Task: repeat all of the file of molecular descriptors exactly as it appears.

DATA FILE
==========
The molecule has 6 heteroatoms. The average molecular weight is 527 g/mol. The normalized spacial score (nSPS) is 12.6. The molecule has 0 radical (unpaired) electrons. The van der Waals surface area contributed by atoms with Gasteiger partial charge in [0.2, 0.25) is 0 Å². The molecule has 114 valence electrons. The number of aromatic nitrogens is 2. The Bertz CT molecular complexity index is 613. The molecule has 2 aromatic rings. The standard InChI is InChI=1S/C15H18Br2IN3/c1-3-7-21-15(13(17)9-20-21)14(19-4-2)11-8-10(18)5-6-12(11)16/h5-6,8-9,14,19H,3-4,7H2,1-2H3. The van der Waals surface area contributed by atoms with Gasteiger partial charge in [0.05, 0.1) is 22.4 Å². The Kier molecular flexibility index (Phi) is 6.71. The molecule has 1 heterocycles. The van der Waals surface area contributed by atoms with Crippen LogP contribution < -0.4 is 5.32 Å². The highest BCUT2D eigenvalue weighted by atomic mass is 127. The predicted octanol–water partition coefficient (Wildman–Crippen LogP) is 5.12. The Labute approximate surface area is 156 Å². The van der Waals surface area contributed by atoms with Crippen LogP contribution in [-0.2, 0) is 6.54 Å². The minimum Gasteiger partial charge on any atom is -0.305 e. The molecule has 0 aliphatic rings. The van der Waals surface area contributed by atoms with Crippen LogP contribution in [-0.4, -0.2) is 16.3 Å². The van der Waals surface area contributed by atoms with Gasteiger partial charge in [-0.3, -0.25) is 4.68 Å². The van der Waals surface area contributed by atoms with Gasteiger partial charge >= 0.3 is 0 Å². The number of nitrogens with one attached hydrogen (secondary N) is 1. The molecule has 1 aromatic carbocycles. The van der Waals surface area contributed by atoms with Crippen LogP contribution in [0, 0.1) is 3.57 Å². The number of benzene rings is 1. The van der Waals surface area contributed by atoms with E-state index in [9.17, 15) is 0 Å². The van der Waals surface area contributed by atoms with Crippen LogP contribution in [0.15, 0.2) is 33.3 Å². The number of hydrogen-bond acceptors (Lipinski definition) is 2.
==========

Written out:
The molecule has 6 heteroatoms. The average molecular weight is 527 g/mol. The normalized spacial score (nSPS) is 12.6. The molecule has 0 radical (unpaired) electrons. The van der Waals surface area contributed by atoms with Gasteiger partial charge in [0.2, 0.25) is 0 Å². The molecule has 114 valence electrons. The number of aromatic nitrogens is 2. The Bertz CT molecular complexity index is 613. The molecule has 2 aromatic rings. The standard InChI is InChI=1S/C15H18Br2IN3/c1-3-7-21-15(13(17)9-20-21)14(19-4-2)11-8-10(18)5-6-12(11)16/h5-6,8-9,14,19H,3-4,7H2,1-2H3. The van der Waals surface area contributed by atoms with Gasteiger partial charge in [0.05, 0.1) is 22.4 Å². The Kier molecular flexibility index (Phi) is 6.71. The molecule has 1 heterocycles. The van der Waals surface area contributed by atoms with Crippen LogP contribution < -0.4 is 5.32 Å². The highest BCUT2D eigenvalue weighted by atomic mass is 127. The predicted octanol–water partition coefficient (Wildman–Crippen LogP) is 5.12. The Labute approximate surface area is 156 Å². The van der Waals surface area contributed by atoms with Crippen LogP contribution in [-0.2, 0) is 6.54 Å². The minimum Gasteiger partial charge on any atom is -0.305 e. The molecule has 0 aliphatic rings. The van der Waals surface area contributed by atoms with Crippen LogP contribution in [-0.4, -0.2) is 16.3 Å². The van der Waals surface area contributed by atoms with Gasteiger partial charge in [-0.3, -0.25) is 4.68 Å². The van der Waals surface area contributed by atoms with Gasteiger partial charge >= 0.3 is 0 Å². The number of nitrogens with one attached hydrogen (secondary N) is 1. The molecule has 1 aromatic carbocycles. The van der Waals surface area contributed by atoms with Crippen LogP contribution in [0, 0.1) is 3.57 Å². The number of benzene rings is 1. The van der Waals surface area contributed by atoms with E-state index in [9.17, 15) is 0 Å². The van der Waals surface area contributed by atoms with Crippen LogP contribution in [0.15, 0.2) is 33.3 Å². The number of hydrogen-bond acceptors (Lipinski definition) is 2.